Matthew Clayton, Willans: Coronavirus Job Retention Scheme guidance clarified. COVID-19
Our employment lawyers summarise the latest developments on the Coronavirus Job Retention Scheme to emerge from HMRC.
On Friday 17 April 2020 there were two developments in relation to the government’s Coronavirus Job Retention Scheme (CJRS). Firstly, the Chancellor of the Exchequer announced that the CJRS would run until 30 June 2020 rather than 31 May 2020.
Secondly, HMRC changed its online guidance to clarify that it is possible to take annual leave while on furlough, as we had previously (if tentatively) thought was the case. The guidance now also says that the employer must ‘top up’ holiday pay to 100% of normal pay. What workers on furlough should be paid for holiday pay is really something for the employment tribunals, and not HMRC, to decide. However, as expressed in our earlier article, we think there are strong HR policy reasons for doing this anyway, and the HMRC guidance probably gives a good indication of which way the employment tribunals would decide the question, if asked.
The HMRC guidance does not comment on whether an employer can compel an employee to take annual leave while on furlough. The advantage for an employer of doing this would be to reduce the glut of holiday requests which can be expected later in the year when restrictions are (hopefully) lifted. There is some divergence of legal opinion on this question, but we think that, if annual leave can be taken during furlough leave, then the normal rules about directing workers to take holiday on particular dates must apply.
As we have come to expect by now, the picture is an ever-changing one, and the updated guidance warns us that “during this unprecedented time, we are keeping the policy on holiday pay during furlough under review.” So – watch this space!
On 15 April 2020 HMRC further updated its guidance on the Coronavirus Job Retention Scheme. HM Treasury also published its ‘Direction’ to HMRC under the Coronavirus Act 2020. This document forms the legal basis for the CJRS and is likely to be the most definitive form of the scheme rules that we will see, although it is subject to change at any stage!
The main things we have learned from these two developments are as follows:
1. It is now beyond doubt that there is no need to prove that employees being furloughed would otherwise have been made redundant.
The scheme applies to employees who have been furloughed “by reason of circumstances arising as a result of coronavirus or coronavirus disease.” This would seem wide enough to encompass employees furloughed because they need to look after their children as a result of the Covid-19 related closure of education and childcare settings, and employees furloughed because they have been officially advised to ‘shield’ due to being in an ‘extremely vulnerable’ category.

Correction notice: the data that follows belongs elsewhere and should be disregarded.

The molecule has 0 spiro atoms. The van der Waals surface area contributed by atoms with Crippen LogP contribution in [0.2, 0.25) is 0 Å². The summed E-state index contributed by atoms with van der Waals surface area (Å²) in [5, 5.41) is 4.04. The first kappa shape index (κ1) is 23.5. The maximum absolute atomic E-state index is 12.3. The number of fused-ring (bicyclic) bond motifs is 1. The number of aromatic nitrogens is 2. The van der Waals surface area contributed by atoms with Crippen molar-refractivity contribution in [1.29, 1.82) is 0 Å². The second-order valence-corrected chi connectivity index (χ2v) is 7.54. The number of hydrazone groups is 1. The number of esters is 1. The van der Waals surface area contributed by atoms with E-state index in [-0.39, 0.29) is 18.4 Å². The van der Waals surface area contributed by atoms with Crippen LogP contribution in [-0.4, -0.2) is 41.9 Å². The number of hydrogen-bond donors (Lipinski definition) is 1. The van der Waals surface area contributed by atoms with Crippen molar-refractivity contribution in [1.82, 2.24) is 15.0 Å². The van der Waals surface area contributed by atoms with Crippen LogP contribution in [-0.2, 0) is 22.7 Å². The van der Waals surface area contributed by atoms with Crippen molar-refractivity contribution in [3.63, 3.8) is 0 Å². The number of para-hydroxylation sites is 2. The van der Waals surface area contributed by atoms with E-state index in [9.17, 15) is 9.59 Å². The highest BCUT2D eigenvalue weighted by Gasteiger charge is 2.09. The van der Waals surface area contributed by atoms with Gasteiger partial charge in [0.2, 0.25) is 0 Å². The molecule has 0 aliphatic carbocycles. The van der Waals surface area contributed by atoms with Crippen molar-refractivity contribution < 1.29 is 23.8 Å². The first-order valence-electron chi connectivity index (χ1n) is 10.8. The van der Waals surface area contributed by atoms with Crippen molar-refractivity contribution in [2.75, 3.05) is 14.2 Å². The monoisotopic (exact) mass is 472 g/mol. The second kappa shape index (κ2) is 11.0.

2. The employee must have been instructed by the employer to cease all work in relation to their employment, and this will only occur if it has been agreed in writing between employer and employee (including in an email).
Note the word ‘agreed’; any unilateral furloughing which has already taken place may not be valid.
3. The only work a company director can do while furloughed is “to fulfil a duty or other obligation arising by or under an Act of Parliament relating to the filing of company accounts or provision of other information relating to the administration of the director’s company.”
This is very narrow in scope and does not encompass any commercial activity.
4. A claim on the CJRS can be made in respect of employees who were taken on between 1 March and 19 March inclusive, however only if they were the subject of an RTI submission to HMRC within that period.
This effectively means that monthly paid employees taken on during that period (who would not be paid until the end of the month and hence would not have been the subject of an RTI submission on or before 19 March) would not be eligible. However weekly paid employees might be, if they had been on the payroll on or before 19 March. The reason for the distinction is that RTI submissions are the only realistic way that HMRC has of checking the validity of claims.
5. A claim on the CJRS can only be made in respect of salary or wages which “is not conditional on any matter.”
If the employer has stipulated that pay during furlough is conditional on receiving funding from the CJRS, or can be recouped if that funding is not forthcoming, it may be disqualified from making a valid claim on the CJRS.
The guidance is still fairly vague; there are lots of questions that need to be answered and gaps to be filled. That may be done by amendments to the Treasury Direction or further guidance. We will keep you updated.
We’re here to help
We appreciate that it is a confusing and uncertain times for employers, but we’re here to help.
Our employment law team is fully equipped to advise you on your rights and obligations in this most unusual situation and how best to implement this guidance across your workforce.
Our legal services are operating as normal, with all of our lawyers able to work safely from home.
Please call 01242 514000 or email Matthew Clayton in our employment law team and we will be delighted to help.
Willans is regularly updating its website with more COVID-19 legal insights. Visit this page for the latest legal perspectives relating to the coronavirus.